Choosing appropriate songs to play or have performed during each part of the day will make sure you hit all the right notes with your guests
Does the thought
of an empty dance floor at your wedding fill you with dread? Worried about setting the right tone with your ceremony music? Let us take you by the hand and lead you to Boogie Wonderland as industry insiders reveal the tunes that they think complement each segment of the day.
AS GUESTS ARRIVE AT CEREMONY
“As the guests arrive, the overall atmosphere is one of anticipation. The songs that are chosen to fill this time should speak of romance and love and enhance the feeling that something wonderful is about to happen,” suggests wedding singer Roslyn Scoular of Roslyn Sings (roslynsings.co.uk
). With this in mind, two songs she’d suggest are All You Need Is Love by The Beatles and Isn’t It Romantic by Rod Stewart.
If you’d rather your guests arrived to the elegant sound of strings, Beeston Arts String Quartet (beestonartsmanagement.com
) has a few suggestions that might strike a chord. “While the guests are arriving, we aim to keep the music quite reflective – nothing too energetic – and we keep the volume down too, as guests are likely to be meeting for the first time or after a long gap. We’re often seated quite close to the front, so it’s good to have relaxing music to keep the groom calm,” says Liz Beeston. “Popular pieces are nice at this point, and we like to keep to ‘classical’ styles like Mozart’s Divertimenti, Fauré’s Pavane, the Salut d’Amour by Elgar and Bach’s Air on a G String.”
THE WALK DOWN THE AISLE
This is the ‘drum roll’ moment of the day, as everyone waits with baited breath to see the bride. “The walk down the aisle is the bride’s moment to shine. The music that takes her down the aisle should complement, but not overshadow her,” suggests Roslyn Scoular. “Ave Maria and All The Way by James Darren are both beautiful songs that add to the elegance of the occasion without being too imposing.”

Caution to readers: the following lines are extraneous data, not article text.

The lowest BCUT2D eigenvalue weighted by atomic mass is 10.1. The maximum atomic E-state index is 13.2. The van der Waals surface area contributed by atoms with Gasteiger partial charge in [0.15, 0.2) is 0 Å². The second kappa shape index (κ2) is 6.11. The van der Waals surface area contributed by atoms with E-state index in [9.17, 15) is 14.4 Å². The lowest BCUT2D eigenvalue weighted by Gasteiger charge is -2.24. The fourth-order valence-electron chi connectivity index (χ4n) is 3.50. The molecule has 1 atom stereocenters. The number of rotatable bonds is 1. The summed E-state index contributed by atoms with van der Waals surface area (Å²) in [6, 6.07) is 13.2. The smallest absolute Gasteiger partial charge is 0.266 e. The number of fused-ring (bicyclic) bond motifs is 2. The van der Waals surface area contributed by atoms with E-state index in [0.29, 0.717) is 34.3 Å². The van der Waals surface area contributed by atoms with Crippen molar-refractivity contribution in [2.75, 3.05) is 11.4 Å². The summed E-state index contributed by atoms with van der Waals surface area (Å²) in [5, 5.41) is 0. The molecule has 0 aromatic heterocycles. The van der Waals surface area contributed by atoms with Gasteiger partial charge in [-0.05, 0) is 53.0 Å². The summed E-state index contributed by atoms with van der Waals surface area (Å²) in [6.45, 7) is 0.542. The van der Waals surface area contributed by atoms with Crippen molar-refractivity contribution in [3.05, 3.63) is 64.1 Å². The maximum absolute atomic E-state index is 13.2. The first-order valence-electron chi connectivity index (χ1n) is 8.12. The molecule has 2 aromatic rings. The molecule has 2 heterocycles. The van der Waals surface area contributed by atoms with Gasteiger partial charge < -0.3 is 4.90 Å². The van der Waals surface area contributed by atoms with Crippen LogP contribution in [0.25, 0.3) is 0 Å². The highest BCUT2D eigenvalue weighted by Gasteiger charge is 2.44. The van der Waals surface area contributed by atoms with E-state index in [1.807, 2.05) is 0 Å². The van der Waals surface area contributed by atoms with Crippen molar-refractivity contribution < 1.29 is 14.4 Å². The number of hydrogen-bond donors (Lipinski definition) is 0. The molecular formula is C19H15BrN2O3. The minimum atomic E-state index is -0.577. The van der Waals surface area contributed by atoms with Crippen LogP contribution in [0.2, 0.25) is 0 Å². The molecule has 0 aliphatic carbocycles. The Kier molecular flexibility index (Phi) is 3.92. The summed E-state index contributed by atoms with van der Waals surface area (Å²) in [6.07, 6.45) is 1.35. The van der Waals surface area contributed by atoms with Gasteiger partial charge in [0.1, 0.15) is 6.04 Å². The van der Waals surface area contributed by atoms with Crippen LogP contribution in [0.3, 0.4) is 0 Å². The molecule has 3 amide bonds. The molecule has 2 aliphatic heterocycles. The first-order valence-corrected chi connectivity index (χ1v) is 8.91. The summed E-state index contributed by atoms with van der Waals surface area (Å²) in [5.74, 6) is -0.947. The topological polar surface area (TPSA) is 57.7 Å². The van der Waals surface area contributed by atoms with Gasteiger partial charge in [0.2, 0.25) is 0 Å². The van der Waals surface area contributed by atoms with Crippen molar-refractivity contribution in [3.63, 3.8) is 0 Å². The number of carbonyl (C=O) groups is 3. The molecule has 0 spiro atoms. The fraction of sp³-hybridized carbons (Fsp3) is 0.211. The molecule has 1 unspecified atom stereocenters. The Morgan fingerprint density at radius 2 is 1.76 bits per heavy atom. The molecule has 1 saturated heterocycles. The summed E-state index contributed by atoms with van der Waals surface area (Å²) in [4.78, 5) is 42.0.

“Without a doubt, Pachelbel’s Canon is our most popular bridal entrance,” reveals Liz Beeston. “It’s beautiful – elegant, romantic and perfectly-paced. We never get tired of playing it. Other popular entrance requests are Handel’s Arrival of the Queen of Sheba, The Secret Wedding (AKA the theme from Braveheart) or pieces that are pertinent to the couple.”
SIGNING THE REGISTER
“For the signing of the register, we can afford to be more of a focus, since our role is entertaining guests whilst the paperwork is done,” suggests Liz Beeston. “We would expect to play at least one piece – maybe Clair de Lune by Debussy or Massenet’s famous Meditation – in full, with the option to play on if guests take the opportunity to take their first photos of the newlyweds.” Liz feels strongly that the music at this juncture should reflect the taste of the happy couple, so the quartet can also learn an arrangement of a special or favourite tune if it isn’t already part of its extensive repertoire.
Roslyn Scoular is often asked for two timeless classics at this point: Fly Me To The Moon by Frank Sinatra and Your Song by Elton John. “After all, it should be a song to celebrate love,” she muses.
LEAVING THE CEREMONY
The music at this point should provide a nice transition from the ‘formality’ of the ceremony to the ‘party’ of the reception. “I think a more upbeat number is appropriate. Better Together by Jack Johnson and Greatest Day by Take That have both become firm favourites,” says Roslyn Scoular. Liz Beeston agrees that the exit music is nearly always more “lively” in character. She’s frequently asked for Mendelssohn’s iconic Wedding March, Vivaldi’s Four Seasons, Rejouissance by Handel, as well as more modern requests such as The Beatles’ All You Need Is Love.
THE DRINKS RECEPTION